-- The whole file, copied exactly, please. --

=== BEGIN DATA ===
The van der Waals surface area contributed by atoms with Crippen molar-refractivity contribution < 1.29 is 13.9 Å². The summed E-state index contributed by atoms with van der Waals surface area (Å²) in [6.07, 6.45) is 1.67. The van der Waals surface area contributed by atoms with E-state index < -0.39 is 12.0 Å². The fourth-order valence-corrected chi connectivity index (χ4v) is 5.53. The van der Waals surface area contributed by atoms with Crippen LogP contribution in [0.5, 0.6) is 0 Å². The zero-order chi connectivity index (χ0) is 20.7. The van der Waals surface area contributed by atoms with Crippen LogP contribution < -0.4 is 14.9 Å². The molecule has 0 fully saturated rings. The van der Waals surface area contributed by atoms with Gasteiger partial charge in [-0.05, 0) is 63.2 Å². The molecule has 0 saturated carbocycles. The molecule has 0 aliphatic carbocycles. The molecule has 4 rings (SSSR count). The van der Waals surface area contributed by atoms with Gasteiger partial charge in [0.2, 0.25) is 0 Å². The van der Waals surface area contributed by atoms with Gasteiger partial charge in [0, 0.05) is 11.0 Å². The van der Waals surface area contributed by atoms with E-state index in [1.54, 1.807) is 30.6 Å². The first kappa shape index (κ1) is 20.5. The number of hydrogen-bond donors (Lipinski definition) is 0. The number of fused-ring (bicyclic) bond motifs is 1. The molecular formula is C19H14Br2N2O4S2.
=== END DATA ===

The van der Waals surface area contributed by atoms with Crippen molar-refractivity contribution < 1.29 is 13.9 Å². The summed E-state index contributed by atoms with van der Waals surface area (Å²) in [6.07, 6.45) is 1.67. The van der Waals surface area contributed by atoms with E-state index < -0.39 is 12.0 Å². The fourth-order valence-corrected chi connectivity index (χ4v) is 5.53. The van der Waals surface area contributed by atoms with Crippen LogP contribution in [0.5, 0.6) is 0 Å². The zero-order chi connectivity index (χ0) is 20.7. The van der Waals surface area contributed by atoms with Crippen LogP contribution < -0.4 is 14.9 Å². The molecule has 0 fully saturated rings. The van der Waals surface area contributed by atoms with Gasteiger partial charge in [-0.05, 0) is 63.2 Å². The molecule has 0 saturated carbocycles. The molecule has 0 aliphatic carbocycles. The molecule has 4 rings (SSSR count). The van der Waals surface area contributed by atoms with Gasteiger partial charge in [0.2, 0.25) is 0 Å². The van der Waals surface area contributed by atoms with Gasteiger partial charge in [0, 0.05) is 11.0 Å². The van der Waals surface area contributed by atoms with E-state index in [1.54, 1.807) is 30.6 Å². The first kappa shape index (κ1) is 20.5. The number of hydrogen-bond donors (Lipinski definition) is 0. The number of fused-ring (bicyclic) bond motifs is 1. The molecular formula is C19H14Br2N2O4S2.